What’s all these Hoo-hah about tuition?
Our local newspaper added an “Education Column” and instead of providing useful study tips or coverage of educational news, they kick off the campaign by questioning the relevance of the tuition industry. They cite surveys about how tuition is ineffective, how much money parents spend, and how much time a poor child sets aside for tuition. Tuition is described as a “necessary evil”, and a destroyer of childhoods. They show figures that 7/10 parents in Singapore send their children for tuition and call us a ‘tuition-obsessed’ nation.
Newspaper reports often paint a bleak picture of children with no-life, always doing homework, going for back-to-back tuition classes, enrichment classes and what not. People write in to talk about how we should do away with exams that stream children into different categories and how a stigma is attached to those students who end up in the unpopular streams or schools. People write in to criticise the education system, and debate back and forth over the benefits of tuition. These are topics that have been discussed exhaustively for years.
Operating in the tuition business myself, I am always amused when reporters talk about how these poor children are subjected to long hours of remedial and tuition. Then, they show photographs of these poor children as they sit like robots in a classroom, wearing thick spectacles, with their pencils and worksheets laid out before them while a boring-looking teacher drones on about percentages and ratios. I can almost feel their pain. Oh the poor children!
Then, I snap back to reality as a P4 boy pats me on my back and greets me chirpily, “Whats up, bro?” Somewhere from the classrooms I suddenly hear children stomping their feet and singing “We will rock you”. My reception table is a mess with kids slurping Maggie Mee, while some shifted out the classroom tables to have their KFC party.
“Times up, get back in class!” I will shoo them and they scramble and bounce back into their respective classrooms like monkeys returning to their cages.
In the classroom, I try to recall the photo of the poor robotic children that I saw in the newspapers earlier. But all I see are hands raised up in my face, begging to answer the question; faces restrained in excitement as their mouths threaten to blurt out the answer. Their butts are not on the chairs where they are supposed to be and the shorter ones at the back start to bounce up and down, waving both hands wildly like drowning victims. Then someone cannot hold it back anymore, blurts out a funny answer and the whole class erupts into laughter. My head hurts and I nearly spit out my coffee. Oh the poor children!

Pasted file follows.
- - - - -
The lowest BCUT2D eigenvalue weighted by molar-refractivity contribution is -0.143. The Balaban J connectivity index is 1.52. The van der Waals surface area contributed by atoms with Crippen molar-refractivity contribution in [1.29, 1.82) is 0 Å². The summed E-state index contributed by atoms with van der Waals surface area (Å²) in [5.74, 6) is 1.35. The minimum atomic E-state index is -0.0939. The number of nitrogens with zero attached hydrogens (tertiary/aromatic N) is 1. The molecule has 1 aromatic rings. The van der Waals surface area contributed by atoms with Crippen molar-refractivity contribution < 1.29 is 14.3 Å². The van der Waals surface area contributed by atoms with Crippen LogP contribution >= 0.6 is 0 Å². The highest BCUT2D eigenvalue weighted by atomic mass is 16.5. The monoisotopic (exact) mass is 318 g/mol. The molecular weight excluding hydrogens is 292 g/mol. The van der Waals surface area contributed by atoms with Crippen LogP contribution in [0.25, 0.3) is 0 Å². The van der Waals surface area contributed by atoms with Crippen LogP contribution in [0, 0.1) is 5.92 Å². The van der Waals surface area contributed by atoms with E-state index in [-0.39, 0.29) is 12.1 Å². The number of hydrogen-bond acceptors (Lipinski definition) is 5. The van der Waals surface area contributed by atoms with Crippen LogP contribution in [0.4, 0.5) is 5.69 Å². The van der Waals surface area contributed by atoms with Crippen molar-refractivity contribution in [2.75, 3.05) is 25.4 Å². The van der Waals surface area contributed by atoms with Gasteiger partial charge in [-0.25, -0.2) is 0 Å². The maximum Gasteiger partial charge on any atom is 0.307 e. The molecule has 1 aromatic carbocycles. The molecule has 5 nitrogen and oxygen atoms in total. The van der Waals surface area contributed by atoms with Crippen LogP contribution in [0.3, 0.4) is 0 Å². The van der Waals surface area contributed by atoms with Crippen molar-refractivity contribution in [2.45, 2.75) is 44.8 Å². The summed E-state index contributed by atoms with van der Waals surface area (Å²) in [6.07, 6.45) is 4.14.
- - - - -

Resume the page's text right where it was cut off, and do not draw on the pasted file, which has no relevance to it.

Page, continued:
So when mothers approach me and tell me they feel guilty for sending their children to too many tuition classes, I always assure them, “Oh trust me, they love it here.” They hesitate, they debate with their husbands, worry about the stress their child is facing, but then they realise that their child’s results are too horrendous and they got no choice. They sign up; they hover around; they peep into to the class, worrying that their child is being subjected to hours of stress and mental torture. The moment the parents leave, the children start bouncing around, making jokes and spending the rest of the hour laughing so much that I worry if they even absorbed anything into their heads. Few months later, they form cliques and they will start showing up 1 hour before lessons start to do their homework, play games or simply hang out with each other.
Critics in this country enjoy slamming the tuition industry and keep trying to come up with ways to regulate or control this industry before it “spirals out of control” or worsen the “inequality gap”. They call for government control when the government has more important things to worry about. They forget that it’s a free market; demand equals supply. They forget that we are Asians and how our Confucian roots place tremendous emphasis on academics because our ancestors have seen that education was the solution to escape the poverty cycle. They are calling for a ‘handicap’, calling for ways to level the playing field.
Meanwhile, somewhere in Singapore, where some parents let their children play computer games and watch TV and then complain about how the education system is too stressful and unfair for their children, other parents encourage their children to study, in a desperate hope that their kids will not be left behind from this highly efficient ‘wheel’. They understand that competition is inevitable, (not just within Singapore but also coming from China, India, Phillipines, etc.) They want to provide ample opportunities for their children to succeed in life. The children, hopefully, are smart enough to realise that studying is like exercise: You may not like it, but you better do it!
So what’s all these hoo-hah about? My students don’t see a problem and neither do their parents. Before you criticise and compare and long for something ideal, remember your past, remember your roots, remember the circumstances, remember the limitations, remember the sacrifices. Equality is an ideal, competition is the reality. This nation is founded on the values of meritocracy in which hardworking people are rewarded. Don’t sit by the side lines and waste time talking about how things can be better. If you want to win, you embrace the competition.
I am sure my hardworking students all know this in their hearts
By Jerry Lee
Intellicat Tuition School
*I wrote this article back in 2013 and have edited it to suit the current year 2015.